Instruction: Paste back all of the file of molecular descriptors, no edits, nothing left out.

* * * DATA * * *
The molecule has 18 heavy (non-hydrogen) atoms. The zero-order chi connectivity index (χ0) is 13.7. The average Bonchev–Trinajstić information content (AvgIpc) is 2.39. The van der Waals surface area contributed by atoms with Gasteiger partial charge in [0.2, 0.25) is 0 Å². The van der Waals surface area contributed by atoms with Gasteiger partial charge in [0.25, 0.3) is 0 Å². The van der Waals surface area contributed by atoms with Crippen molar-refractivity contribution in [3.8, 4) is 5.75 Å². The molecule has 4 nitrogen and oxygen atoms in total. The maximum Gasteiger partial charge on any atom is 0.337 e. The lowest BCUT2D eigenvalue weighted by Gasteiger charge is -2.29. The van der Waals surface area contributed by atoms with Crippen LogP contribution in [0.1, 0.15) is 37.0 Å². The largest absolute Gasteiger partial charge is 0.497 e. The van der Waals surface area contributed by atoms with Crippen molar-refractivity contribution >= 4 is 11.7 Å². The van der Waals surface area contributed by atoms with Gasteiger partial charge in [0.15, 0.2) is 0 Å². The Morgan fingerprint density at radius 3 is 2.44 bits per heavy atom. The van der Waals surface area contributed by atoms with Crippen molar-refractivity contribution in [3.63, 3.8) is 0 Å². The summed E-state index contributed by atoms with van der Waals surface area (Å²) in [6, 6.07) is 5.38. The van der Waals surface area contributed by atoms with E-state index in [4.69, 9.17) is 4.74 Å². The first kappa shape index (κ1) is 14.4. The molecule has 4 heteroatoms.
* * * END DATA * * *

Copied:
The molecule has 18 heavy (non-hydrogen) atoms. The zero-order chi connectivity index (χ0) is 13.7. The average Bonchev–Trinajstić information content (AvgIpc) is 2.39. The van der Waals surface area contributed by atoms with Gasteiger partial charge in [0.2, 0.25) is 0 Å². The van der Waals surface area contributed by atoms with Gasteiger partial charge in [0.25, 0.3) is 0 Å². The van der Waals surface area contributed by atoms with Crippen molar-refractivity contribution in [3.8, 4) is 5.75 Å². The molecule has 4 nitrogen and oxygen atoms in total. The maximum Gasteiger partial charge on any atom is 0.337 e. The lowest BCUT2D eigenvalue weighted by Gasteiger charge is -2.29. The van der Waals surface area contributed by atoms with Crippen LogP contribution in [0.1, 0.15) is 37.0 Å². The largest absolute Gasteiger partial charge is 0.497 e. The van der Waals surface area contributed by atoms with Crippen molar-refractivity contribution >= 4 is 11.7 Å². The van der Waals surface area contributed by atoms with Gasteiger partial charge in [0.15, 0.2) is 0 Å². The Morgan fingerprint density at radius 3 is 2.44 bits per heavy atom. The van der Waals surface area contributed by atoms with Crippen molar-refractivity contribution in [3.63, 3.8) is 0 Å². The summed E-state index contributed by atoms with van der Waals surface area (Å²) in [6, 6.07) is 5.38. The van der Waals surface area contributed by atoms with E-state index in [4.69, 9.17) is 4.74 Å². The first kappa shape index (κ1) is 14.4. The molecule has 4 heteroatoms.